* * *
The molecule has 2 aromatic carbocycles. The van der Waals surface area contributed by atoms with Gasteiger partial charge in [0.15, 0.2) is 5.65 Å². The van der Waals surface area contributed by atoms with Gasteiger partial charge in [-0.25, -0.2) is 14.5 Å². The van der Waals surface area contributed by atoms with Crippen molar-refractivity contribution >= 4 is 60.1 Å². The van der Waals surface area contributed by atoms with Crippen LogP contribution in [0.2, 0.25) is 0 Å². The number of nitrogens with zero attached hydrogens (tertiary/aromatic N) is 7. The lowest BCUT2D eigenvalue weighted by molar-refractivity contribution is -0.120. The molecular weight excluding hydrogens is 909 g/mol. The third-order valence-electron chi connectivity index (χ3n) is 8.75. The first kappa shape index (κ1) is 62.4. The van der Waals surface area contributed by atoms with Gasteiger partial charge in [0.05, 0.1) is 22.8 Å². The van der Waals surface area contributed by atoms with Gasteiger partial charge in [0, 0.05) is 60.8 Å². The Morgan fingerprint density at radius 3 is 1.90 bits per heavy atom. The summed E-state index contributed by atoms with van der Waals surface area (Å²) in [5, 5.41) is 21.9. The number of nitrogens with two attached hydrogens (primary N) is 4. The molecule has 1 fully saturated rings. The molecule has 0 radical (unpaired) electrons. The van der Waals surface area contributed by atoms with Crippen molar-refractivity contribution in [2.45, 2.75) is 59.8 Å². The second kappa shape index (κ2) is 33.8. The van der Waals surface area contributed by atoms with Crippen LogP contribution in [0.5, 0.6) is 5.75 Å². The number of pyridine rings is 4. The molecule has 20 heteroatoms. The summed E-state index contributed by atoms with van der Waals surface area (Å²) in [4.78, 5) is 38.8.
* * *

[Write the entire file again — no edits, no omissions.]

The molecule has 2 aromatic carbocycles. The van der Waals surface area contributed by atoms with Gasteiger partial charge in [0.15, 0.2) is 5.65 Å². The van der Waals surface area contributed by atoms with Gasteiger partial charge in [-0.25, -0.2) is 14.5 Å². The van der Waals surface area contributed by atoms with Crippen molar-refractivity contribution >= 4 is 60.1 Å². The van der Waals surface area contributed by atoms with Crippen LogP contribution in [0.2, 0.25) is 0 Å². The number of nitrogens with zero attached hydrogens (tertiary/aromatic N) is 7. The lowest BCUT2D eigenvalue weighted by molar-refractivity contribution is -0.120. The molecular weight excluding hydrogens is 909 g/mol. The third-order valence-electron chi connectivity index (χ3n) is 8.75. The first kappa shape index (κ1) is 62.4. The van der Waals surface area contributed by atoms with Gasteiger partial charge in [0.05, 0.1) is 22.8 Å². The van der Waals surface area contributed by atoms with Gasteiger partial charge in [0, 0.05) is 60.8 Å². The Morgan fingerprint density at radius 3 is 1.90 bits per heavy atom. The summed E-state index contributed by atoms with van der Waals surface area (Å²) in [5, 5.41) is 21.9. The number of nitrogens with two attached hydrogens (primary N) is 4. The molecule has 1 fully saturated rings. The molecule has 0 radical (unpaired) electrons. The van der Waals surface area contributed by atoms with Crippen molar-refractivity contribution in [2.45, 2.75) is 59.8 Å². The second kappa shape index (κ2) is 33.8. The van der Waals surface area contributed by atoms with Crippen LogP contribution in [0.5, 0.6) is 5.75 Å². The number of pyridine rings is 4. The molecule has 20 heteroatoms. The summed E-state index contributed by atoms with van der Waals surface area (Å²) in [4.78, 5) is 38.8.